All-inclusive resorts always seemed like the realm of world-weary retirees and honeymooners traveling on daddy’s dime—not a savvy explorer like myself. But when I found an unbeatable package deal online a few years ago, I took the bait and joined the crowds at a shiny new resort south of Cancun. After that trip and a follow-up a year later (to a different resort), I’ve found that there’s a lot to hate about A.I.s, yet I still find myself itching to return to that strange state of stupefied bliss.
The truth is, there’s as much to love as there is to hate about the all-inclusive experience. Here’s a bit of the best … and the worst.
Good: A lot of Bang for the Buck
If you shop the right sites (I’m partial to Bookit) and you’re somewhat flexible with your schedule (shoot for the shoulder and off-seasons), you can book a complete vacation for two for just over $1,000. Most package deals include flights, a room and endless food and drinks—not to mention cheesy entertainment, water sports and occasional perks like a stocked room fridge and, of course, towel animals.
Pro tip: Mexico, Puerto Rico and the Dominican Republic offer some of the best values out there.
Bad: Getting Screwed on the Fine Print.
The resort’s website might boast photos of beautiful people lounging beside a glistening infinity pool sipping champagne, but don’t be too quick to imagine yourself in their flip-flops—at least not before doing your research. Some resorts charge a premium for the use of their best facilities. If you buy a budget room, you might just get budget service, bottom-shelf booze and limited dining options.
Good: Endless Alcohol
Most all-inclusive resorts offer all-you-can-drink alcohol, with sometimes more than a dozen bars scattered throughout the grounds—including in the pool. Between morning mimosas, poolside rum runners, tequila shots at lunch and cervezas at dinner, you definitely won’t go thirsty—and you might end up swearing off alcohol altogether by day three.
Bad: Endlessly Bad Food
Sure, there are resorts out there that bill themselves as “gourmet” destinations, but most resorts have one goal in mind: Feeding the hungry, occasionally obese, masses. Don’t expect anything resembling real Mexican food at a Mexican resort, and don’t be surprised if you have at least one night of intense food regret during your stay.
If you enjoy observing a wide spectrum of humanity from behind your Ray-Bans, you will have a field day at an all-inclusive resort. There are the impeccably dressed French families with the mom who doesn’t care if no one else at the pool is going topless, the aging hippies buying weed from the guy on the beach and the Russian couple doing an awkwardly sexy photoshoot in the waves. If you’re the sociable type, you may even make some friends.
Most of the people you’ll encounter at the resort may be perfectly polite and well-behaved, but there are always a few who are endlessly rude, ignorant and entitled—and you’re guaranteed to run into the same ones everywhere you go. Maybe it’s a gang of loud-mouthed tweens whose parents have decided to give them free reign for the week, or the sloppy drunk who makes offensive comments about the staff. If you’re not careful, they’ll inspire a rage in you that could ruin your vacation.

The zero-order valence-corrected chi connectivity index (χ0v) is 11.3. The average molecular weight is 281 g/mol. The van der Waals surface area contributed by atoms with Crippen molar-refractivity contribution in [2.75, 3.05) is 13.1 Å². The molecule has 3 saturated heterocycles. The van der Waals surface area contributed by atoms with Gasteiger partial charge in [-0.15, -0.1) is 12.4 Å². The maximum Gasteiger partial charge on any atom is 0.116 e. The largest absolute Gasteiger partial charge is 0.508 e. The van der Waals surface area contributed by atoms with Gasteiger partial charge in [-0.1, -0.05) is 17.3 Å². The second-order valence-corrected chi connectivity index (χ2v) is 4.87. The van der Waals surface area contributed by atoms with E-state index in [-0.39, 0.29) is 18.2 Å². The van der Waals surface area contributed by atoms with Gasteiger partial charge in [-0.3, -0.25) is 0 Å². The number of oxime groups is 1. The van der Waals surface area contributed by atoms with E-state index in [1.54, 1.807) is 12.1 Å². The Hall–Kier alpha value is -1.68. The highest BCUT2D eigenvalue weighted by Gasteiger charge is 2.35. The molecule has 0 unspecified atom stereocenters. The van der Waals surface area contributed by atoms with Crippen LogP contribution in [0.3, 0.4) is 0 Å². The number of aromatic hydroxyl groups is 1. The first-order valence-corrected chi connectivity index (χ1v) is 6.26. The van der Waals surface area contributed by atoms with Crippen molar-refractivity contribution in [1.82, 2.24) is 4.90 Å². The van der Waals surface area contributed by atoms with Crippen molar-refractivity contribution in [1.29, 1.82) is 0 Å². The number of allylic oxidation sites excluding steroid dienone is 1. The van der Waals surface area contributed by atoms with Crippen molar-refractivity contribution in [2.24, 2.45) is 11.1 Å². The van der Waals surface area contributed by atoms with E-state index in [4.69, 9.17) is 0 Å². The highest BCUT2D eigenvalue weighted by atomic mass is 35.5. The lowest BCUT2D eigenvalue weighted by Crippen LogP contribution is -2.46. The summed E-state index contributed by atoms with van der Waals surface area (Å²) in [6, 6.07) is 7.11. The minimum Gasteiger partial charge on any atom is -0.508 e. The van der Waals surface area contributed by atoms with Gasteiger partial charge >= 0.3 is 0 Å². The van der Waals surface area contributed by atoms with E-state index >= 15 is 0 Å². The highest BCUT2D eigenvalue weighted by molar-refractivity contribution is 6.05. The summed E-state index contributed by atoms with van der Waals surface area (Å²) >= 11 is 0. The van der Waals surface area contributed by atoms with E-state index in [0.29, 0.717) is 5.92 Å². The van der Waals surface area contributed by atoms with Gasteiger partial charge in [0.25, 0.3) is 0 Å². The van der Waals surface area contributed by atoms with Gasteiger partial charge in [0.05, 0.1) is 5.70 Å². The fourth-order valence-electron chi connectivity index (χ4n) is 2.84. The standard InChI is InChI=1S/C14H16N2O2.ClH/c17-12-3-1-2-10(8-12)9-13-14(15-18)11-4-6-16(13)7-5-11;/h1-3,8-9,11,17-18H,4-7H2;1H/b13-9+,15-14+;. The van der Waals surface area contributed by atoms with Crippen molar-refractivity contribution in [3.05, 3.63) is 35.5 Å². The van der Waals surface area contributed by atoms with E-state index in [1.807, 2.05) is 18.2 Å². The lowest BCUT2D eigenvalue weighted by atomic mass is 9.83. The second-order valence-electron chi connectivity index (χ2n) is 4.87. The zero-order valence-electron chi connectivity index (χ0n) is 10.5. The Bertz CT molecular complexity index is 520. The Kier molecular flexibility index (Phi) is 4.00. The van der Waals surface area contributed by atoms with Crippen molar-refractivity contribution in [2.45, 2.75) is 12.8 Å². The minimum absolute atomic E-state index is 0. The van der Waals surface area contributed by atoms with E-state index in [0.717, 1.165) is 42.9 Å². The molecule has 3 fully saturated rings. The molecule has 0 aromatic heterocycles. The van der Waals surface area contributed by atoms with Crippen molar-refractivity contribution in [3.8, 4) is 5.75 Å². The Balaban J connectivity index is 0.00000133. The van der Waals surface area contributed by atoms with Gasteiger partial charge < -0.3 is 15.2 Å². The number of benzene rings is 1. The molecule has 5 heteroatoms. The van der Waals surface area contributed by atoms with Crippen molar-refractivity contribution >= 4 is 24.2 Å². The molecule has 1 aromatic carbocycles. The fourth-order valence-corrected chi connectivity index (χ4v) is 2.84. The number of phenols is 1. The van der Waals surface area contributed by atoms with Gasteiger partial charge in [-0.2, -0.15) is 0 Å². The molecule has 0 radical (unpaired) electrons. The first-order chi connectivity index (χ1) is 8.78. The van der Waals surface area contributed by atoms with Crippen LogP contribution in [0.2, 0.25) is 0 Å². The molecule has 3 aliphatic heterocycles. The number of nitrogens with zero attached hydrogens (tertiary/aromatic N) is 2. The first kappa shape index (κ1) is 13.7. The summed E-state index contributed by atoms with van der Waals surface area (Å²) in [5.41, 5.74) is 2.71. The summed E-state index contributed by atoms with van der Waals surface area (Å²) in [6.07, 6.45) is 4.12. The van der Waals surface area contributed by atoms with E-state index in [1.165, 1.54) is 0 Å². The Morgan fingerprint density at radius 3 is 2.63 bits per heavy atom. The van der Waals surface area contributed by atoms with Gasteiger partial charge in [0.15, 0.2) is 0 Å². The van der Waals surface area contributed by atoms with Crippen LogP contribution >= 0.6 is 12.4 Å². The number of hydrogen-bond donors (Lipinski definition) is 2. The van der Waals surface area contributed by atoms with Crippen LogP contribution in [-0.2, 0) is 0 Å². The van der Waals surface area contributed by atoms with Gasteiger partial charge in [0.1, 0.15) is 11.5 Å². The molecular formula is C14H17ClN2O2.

Good: Complete Pampering
As mentioned above, some resorts will treat you like a second-class citizen if you don’t upgrade to a premium level. But most resorts will make some attempt to help you feel like a D-list celebrity—in the best way possible. Whether you’re won over by the fluffy robes in your room, the attentive poolside waiters or the cheap massages on the beach, you’re going to feel delightfully spoiled.
Bad: The Guilt
While you and other resort guests are reveling in the pure luxury of your surroundings, it’s easy to forget that, outside of the resort walls, there are people living in poverty like you’ve probably never seen. Many of the resort employees who serve you that fourth margarita with a smile are working for just a few bucks a day—keep that in mind when you opt out of tipping them because the resort tells you that gratuities are included. And don’t even get me started on dolphinariums. SeaWorld’s got nothing on those Cancun resorts that keep dolphins on the entertainment staff.
Good: The Disconnection
Many resorts charge extra for Wi-Fi, which, if you’re truly trying to relax and disconnect, can be a godsend. You won’t be tempted to check your work email or find out what your friends are doing on Facebook. If we’re lucky, you won’t even be able to post your smug vacation photos to Instagram until you return to your boring life at home.
Bad: The Disconnection
All-inclusive resorts are like their own little world. No matter where your resort is located, chances are you could be anywhere vaguely tropical and it would look and feel the same way—like some scrubbed-down, highly polished version of paradise. You could very well spend a bleary week there, getting brain freeze and sunburn in equal measure. But as much as you may want to stay moored to your beach chair with that trashy paperback and frozen screwdriver, you deserve to leave the resort behind—whether for a real taste of local cuisine, visiting a market in a nearby village, or seeing some ruins. Don’t let yourself give in to the mindset that the fun ends at the resort exit. Really, it’s just the beginning.
Erica Jackson Curran
is a former alt-weekly editor turned moonlight freelancer based in Richmond, Virginia. She likes fancy cocktails and red lipstick, and she’s always in the process of planning her next trip.